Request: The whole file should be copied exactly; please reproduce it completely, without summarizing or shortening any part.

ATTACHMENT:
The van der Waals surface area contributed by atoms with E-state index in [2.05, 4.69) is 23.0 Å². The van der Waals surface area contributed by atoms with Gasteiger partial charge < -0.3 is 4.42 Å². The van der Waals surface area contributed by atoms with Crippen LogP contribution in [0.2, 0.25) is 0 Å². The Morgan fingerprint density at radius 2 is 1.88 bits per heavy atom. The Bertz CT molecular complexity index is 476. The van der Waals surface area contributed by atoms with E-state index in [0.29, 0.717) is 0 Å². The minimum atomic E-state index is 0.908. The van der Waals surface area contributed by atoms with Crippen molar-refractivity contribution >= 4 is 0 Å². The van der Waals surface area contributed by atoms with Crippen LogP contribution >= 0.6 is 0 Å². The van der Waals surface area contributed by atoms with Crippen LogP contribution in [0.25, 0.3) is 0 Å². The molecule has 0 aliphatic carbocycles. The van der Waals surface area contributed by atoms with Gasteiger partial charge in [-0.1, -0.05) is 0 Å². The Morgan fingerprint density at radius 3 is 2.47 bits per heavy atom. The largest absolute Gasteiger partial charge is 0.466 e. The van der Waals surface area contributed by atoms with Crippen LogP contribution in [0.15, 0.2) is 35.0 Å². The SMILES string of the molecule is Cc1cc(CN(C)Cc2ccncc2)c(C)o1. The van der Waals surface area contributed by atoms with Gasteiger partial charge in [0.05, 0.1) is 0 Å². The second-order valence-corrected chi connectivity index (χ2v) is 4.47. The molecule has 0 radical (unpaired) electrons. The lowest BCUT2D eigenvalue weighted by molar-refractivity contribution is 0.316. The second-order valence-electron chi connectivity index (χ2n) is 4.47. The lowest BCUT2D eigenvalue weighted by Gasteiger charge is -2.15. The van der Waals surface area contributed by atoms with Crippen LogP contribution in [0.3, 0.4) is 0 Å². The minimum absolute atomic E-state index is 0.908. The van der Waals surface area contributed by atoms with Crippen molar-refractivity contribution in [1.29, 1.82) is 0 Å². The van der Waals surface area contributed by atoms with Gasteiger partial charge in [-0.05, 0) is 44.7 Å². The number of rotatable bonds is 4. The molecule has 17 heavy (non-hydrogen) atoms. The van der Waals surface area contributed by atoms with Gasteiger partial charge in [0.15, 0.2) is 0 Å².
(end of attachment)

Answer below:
The van der Waals surface area contributed by atoms with E-state index in [2.05, 4.69) is 23.0 Å². The van der Waals surface area contributed by atoms with Gasteiger partial charge < -0.3 is 4.42 Å². The van der Waals surface area contributed by atoms with Crippen LogP contribution in [0.2, 0.25) is 0 Å². The Morgan fingerprint density at radius 2 is 1.88 bits per heavy atom. The Bertz CT molecular complexity index is 476. The van der Waals surface area contributed by atoms with E-state index in [0.29, 0.717) is 0 Å². The minimum atomic E-state index is 0.908. The van der Waals surface area contributed by atoms with Crippen molar-refractivity contribution >= 4 is 0 Å². The van der Waals surface area contributed by atoms with Crippen LogP contribution >= 0.6 is 0 Å². The van der Waals surface area contributed by atoms with Crippen LogP contribution in [0.25, 0.3) is 0 Å². The molecule has 0 aliphatic carbocycles. The van der Waals surface area contributed by atoms with Gasteiger partial charge in [-0.1, -0.05) is 0 Å². The Morgan fingerprint density at radius 3 is 2.47 bits per heavy atom. The largest absolute Gasteiger partial charge is 0.466 e. The van der Waals surface area contributed by atoms with Crippen LogP contribution in [0.15, 0.2) is 35.0 Å². The SMILES string of the molecule is Cc1cc(CN(C)Cc2ccncc2)c(C)o1. The van der Waals surface area contributed by atoms with Gasteiger partial charge in [0.05, 0.1) is 0 Å². The second-order valence-corrected chi connectivity index (χ2v) is 4.47. The molecule has 0 radical (unpaired) electrons. The lowest BCUT2D eigenvalue weighted by molar-refractivity contribution is 0.316. The second-order valence-electron chi connectivity index (χ2n) is 4.47. The lowest BCUT2D eigenvalue weighted by Gasteiger charge is -2.15. The van der Waals surface area contributed by atoms with Crippen LogP contribution in [0.3, 0.4) is 0 Å². The minimum absolute atomic E-state index is 0.908. The van der Waals surface area contributed by atoms with Crippen molar-refractivity contribution in [1.29, 1.82) is 0 Å². The van der Waals surface area contributed by atoms with Gasteiger partial charge in [-0.05, 0) is 44.7 Å². The number of rotatable bonds is 4. The molecule has 17 heavy (non-hydrogen) atoms. The van der Waals surface area contributed by atoms with Gasteiger partial charge in [0.15, 0.2) is 0 Å².